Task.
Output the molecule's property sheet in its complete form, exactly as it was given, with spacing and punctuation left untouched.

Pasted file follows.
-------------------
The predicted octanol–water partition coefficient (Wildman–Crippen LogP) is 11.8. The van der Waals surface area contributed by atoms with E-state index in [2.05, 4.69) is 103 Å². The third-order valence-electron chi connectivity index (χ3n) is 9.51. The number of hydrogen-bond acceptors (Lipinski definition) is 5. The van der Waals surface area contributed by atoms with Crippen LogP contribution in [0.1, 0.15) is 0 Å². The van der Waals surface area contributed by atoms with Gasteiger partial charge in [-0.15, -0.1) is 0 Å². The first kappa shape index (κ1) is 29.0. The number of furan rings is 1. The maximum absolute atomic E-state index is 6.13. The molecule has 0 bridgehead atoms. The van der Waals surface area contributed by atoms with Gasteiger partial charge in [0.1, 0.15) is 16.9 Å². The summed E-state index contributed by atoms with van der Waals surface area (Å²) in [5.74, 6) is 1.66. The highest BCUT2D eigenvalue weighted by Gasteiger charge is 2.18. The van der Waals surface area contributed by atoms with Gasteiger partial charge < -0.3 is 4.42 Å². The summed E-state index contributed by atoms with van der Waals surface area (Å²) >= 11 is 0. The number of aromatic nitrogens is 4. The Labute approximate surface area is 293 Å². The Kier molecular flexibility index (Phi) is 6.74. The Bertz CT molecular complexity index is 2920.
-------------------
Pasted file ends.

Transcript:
The predicted octanol–water partition coefficient (Wildman–Crippen LogP) is 11.8. The van der Waals surface area contributed by atoms with E-state index in [2.05, 4.69) is 103 Å². The third-order valence-electron chi connectivity index (χ3n) is 9.51. The number of hydrogen-bond acceptors (Lipinski definition) is 5. The van der Waals surface area contributed by atoms with Crippen LogP contribution in [0.1, 0.15) is 0 Å². The van der Waals surface area contributed by atoms with Gasteiger partial charge in [-0.15, -0.1) is 0 Å². The first kappa shape index (κ1) is 29.0. The number of furan rings is 1. The maximum absolute atomic E-state index is 6.13. The molecule has 0 bridgehead atoms. The van der Waals surface area contributed by atoms with Gasteiger partial charge in [0.1, 0.15) is 16.9 Å². The summed E-state index contributed by atoms with van der Waals surface area (Å²) in [5.74, 6) is 1.66. The highest BCUT2D eigenvalue weighted by Gasteiger charge is 2.18. The van der Waals surface area contributed by atoms with Gasteiger partial charge < -0.3 is 4.42 Å². The summed E-state index contributed by atoms with van der Waals surface area (Å²) >= 11 is 0. The number of aromatic nitrogens is 4. The Labute approximate surface area is 293 Å². The Kier molecular flexibility index (Phi) is 6.74. The Bertz CT molecular complexity index is 2920.